Introduction: Normocalcemic primary hyperparathyroidism (NPHPT) is defined as a condition in which persistently normal serum calcium levels are observed in the presence of high levels of parathyroid hormone (PTH). NPHPT is a new entity which possibly represents a clinically symptomatic disease and which has generated a considerable scientific interest.
Aim: To compare the clinical and laboratory data between the normocalcemic and hypercalcemic forms of PHPT.
Materials and methods: A comparative study of 357 patients with PHPT wich were separated into normocalcemic (n=56) and hypercalcemic (n=301) subgroups on the basis of their fasting serum total calcium value. Bone mineral density (BMD) and T-scores were evaluated by densitometry of the lumbar spine, femoral neck and total of the radius. Nephrolithiasis and bone fractures were documented by a review of the medical records.
Results: Patients with NPHPT had, on average, a lower serum PTH concentration 150 pg/ml±115 (N 1565, Me 114) and a lower serum calcium level 2.44 mmol/l±0.08 (N 2.152.55) vs hypercalcemic PHPT 408 pg/ml±651 (Me 186) and 2.89 mmol/l±0.3 respectively. There was no significant difference in urine calcium excretion. The frequency of nephrolithiasis was 27% in normocalcemic patients and 16% in the hypercalcemic ones (P<0.05). There were no statistical differences in relation to BMD of the lumbar spine and femoral neck, but BMD significantly differed in the total radius area. BMD in the total radius was 0.423 g/cm2 (Me 0.415), mean T-score was −2.2 S.D. of the normocalcemic patients, 51.8% had osteoporosis in at least one of the three sites evaluated. In addition, normocalcemic patients differed from hypercalcemic patients by lower values of markers of bone turnover osteocalcin and β-C-telopeptide, P<0.05. 20.4% of normocalcemic patients had a previous history of fractures compared to 20.3% of hypercalcemic patients (P>0.05).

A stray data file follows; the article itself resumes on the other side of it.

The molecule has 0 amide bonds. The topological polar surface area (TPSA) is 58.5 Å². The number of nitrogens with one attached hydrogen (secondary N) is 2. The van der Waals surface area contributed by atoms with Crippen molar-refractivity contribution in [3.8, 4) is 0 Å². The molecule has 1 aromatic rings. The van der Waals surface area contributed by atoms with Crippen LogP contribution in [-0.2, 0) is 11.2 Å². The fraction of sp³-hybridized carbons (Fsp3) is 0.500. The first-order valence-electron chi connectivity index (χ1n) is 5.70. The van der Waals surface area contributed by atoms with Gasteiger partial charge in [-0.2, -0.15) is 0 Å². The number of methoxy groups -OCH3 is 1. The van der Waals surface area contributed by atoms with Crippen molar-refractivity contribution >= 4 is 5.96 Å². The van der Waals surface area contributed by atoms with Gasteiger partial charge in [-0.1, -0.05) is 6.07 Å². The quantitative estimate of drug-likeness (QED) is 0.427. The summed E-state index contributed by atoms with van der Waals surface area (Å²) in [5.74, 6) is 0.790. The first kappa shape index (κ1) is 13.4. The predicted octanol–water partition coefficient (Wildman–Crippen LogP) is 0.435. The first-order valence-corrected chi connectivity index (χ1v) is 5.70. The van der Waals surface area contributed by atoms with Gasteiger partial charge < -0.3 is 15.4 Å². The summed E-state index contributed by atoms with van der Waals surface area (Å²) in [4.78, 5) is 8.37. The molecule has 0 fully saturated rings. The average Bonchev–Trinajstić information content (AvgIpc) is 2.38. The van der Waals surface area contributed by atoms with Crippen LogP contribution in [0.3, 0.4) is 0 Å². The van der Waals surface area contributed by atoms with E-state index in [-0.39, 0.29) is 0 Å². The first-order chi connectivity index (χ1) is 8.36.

Conclusion: NPHPT is at present one of the most common reasons for consultation in bone metabolism departments, especially in postmenopausal women. Identifying these patients is important because of the consequences of untreated hyperparathyroidism, which include nephrolithiasis, osteoporosis and atraumatic fractures.
20 - 23 May 2017
European Society of Endocrinology